In net metering, your effective earning per unit of generated solar power is the amount you would have otherwise paid for purchasing that unit from the DISCOM. Beyond your consumption, the earning reduces drastically to ₹ 0.50. Therefore, sizing the solar plant to generate only as much electricity as you consume is a prudent strategy. Use our estimator to understand the right size for your needs, how much it would cost and how much rooftop space it would occupy.

If by chance, you happen to have an electricity connection that has a high sanctioned load but relatively low electricity consumption, then you could look into the economics of gross metering.

Sample Returns Calculation – Net Metering

If your average monthly electricity usage is 1500 units, a rooftop solar plant of 12 kWp will offset all your consumption and bring your bill to zero. The capital needed for a system of this size is ₹7.3 lakh. The below table shows the savings calculation for different categories of urban customers:

Other metered domestic consumers


Other metered non-domestic consumers


Private Institutions


Small and Medium Power


Monthly savings on electricity bill energy charges¹ ₹ 9,856 ₹ 13,063 ₹ 13,427 ₹ 12,128
Simple annual Return on Investment (ROI) 16.2% 21.5% 22.1% 19.9%
Loan down payment² ₹ 1,09,500 ₹ 1,46,000 ₹ 1,46,000 ₹ 1,46,000
EMI² ₹ 10,641 ₹ 10,015 ₹ 10,015 ₹ 10,015

¹ Rates taken from NPCL electricity tariffs applicable from 10th Aug 2016. Includes Regulatory Surcharge @8%, Electricity Duty @5% for domestic, 7.5% for others.

² Loan calculated at 7 years, 11.05%. Terms and conditions

For domestic users, the EMI is only slightly more than what your electricity bill used to be before installing solar. For all other consumers, the EMI is less than your savings in electricity bill. The electricity bill after installing solar is zero, thus giving you a net monthly benefit.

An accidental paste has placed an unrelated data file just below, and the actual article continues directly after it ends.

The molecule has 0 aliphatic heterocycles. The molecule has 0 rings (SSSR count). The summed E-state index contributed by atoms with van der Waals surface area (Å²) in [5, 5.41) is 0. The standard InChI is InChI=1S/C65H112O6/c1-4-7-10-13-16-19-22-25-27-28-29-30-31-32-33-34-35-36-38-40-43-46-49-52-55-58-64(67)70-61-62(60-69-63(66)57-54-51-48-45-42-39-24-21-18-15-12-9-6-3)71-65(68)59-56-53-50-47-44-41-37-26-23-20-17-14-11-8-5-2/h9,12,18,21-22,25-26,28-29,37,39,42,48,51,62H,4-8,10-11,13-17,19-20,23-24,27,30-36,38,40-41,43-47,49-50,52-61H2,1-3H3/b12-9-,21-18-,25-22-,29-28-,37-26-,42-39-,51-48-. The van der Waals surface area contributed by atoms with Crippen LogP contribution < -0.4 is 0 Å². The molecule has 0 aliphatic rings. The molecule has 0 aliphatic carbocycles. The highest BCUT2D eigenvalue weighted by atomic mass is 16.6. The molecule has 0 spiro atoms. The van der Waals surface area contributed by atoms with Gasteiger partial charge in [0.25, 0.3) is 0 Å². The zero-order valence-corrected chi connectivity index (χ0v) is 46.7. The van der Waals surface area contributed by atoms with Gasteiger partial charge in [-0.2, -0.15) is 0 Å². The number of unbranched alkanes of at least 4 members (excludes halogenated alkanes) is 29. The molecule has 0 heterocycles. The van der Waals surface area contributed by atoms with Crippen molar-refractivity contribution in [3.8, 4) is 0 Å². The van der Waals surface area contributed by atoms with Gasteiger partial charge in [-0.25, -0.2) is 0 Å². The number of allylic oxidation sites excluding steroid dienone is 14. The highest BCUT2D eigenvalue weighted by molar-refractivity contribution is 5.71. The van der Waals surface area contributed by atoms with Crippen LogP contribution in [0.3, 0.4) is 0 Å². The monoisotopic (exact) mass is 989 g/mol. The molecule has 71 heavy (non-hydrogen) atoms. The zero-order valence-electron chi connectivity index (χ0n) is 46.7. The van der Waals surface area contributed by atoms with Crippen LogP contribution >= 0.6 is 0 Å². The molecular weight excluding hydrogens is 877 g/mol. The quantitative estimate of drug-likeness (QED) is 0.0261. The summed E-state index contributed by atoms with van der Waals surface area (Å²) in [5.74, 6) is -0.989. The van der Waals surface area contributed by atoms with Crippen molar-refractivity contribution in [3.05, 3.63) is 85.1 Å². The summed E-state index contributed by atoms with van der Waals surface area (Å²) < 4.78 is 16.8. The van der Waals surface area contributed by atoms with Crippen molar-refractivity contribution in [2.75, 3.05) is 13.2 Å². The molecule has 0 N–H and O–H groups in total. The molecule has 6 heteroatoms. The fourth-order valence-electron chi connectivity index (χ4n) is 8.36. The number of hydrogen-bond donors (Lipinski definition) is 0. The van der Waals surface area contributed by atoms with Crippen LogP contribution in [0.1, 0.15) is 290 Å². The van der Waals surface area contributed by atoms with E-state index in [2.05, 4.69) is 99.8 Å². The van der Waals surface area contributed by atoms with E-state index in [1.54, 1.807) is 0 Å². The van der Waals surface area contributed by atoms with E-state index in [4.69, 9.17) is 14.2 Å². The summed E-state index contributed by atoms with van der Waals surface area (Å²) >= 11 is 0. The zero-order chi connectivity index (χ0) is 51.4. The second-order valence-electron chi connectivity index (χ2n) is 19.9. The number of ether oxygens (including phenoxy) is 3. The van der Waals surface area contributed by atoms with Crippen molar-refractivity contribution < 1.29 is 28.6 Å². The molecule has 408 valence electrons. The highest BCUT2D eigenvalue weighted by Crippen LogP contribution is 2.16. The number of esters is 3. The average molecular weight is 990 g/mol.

1. Going in for net metering hedges or shields you from future tariff increases. which have been in the range of 5-10% a year in the past few years. You can add this rate to the above ROI.
  2. Non-domestic consumers can further take advantage of accelerated depreciation (AD) benefits
  3. Business owners can expense out the interest part of the loan EMI.
  4. While the loan in the examples above is fully paid off in 7 years, the useful life of photovoltaic systems is 25 years. You effectively get free electricity from year 8 to 25!

The above make a compelling financial case even more lucrative. To be conservative, we can assume the following:

  • Panel output degradation of 1% per year
  • Maintenance / wear and tear budget of ₹900 per month with inflation at 3% per year
  • Zero salvage value at the end of the PPA

The net effect of the above allowances would decrease effective returns by ~2.5% per year. The overall net metering ROI for domestic consumers considering a 5% electricity tariff inflation remains extremely attractive, at ~19% per year.

Sample Returns Calculation – Gross Metering

The earnings from selling 1500 units at ₹ 7.06 a unit are ₹ 10,590 a month. This gives a simple ROI of 17.4%, which is quite attractive. Considering the allowances mentioned above, the returns at ~15% over 25 years beat all other long-term investment options.

Starting from system design all the way to commissioning, Oorjan can give a turnkey solution for you to go solar. If you are low on liquidity, Oorjan can also help you with bank financing.

Contact us today to get started on rooftop solar in Uttar Pradesh!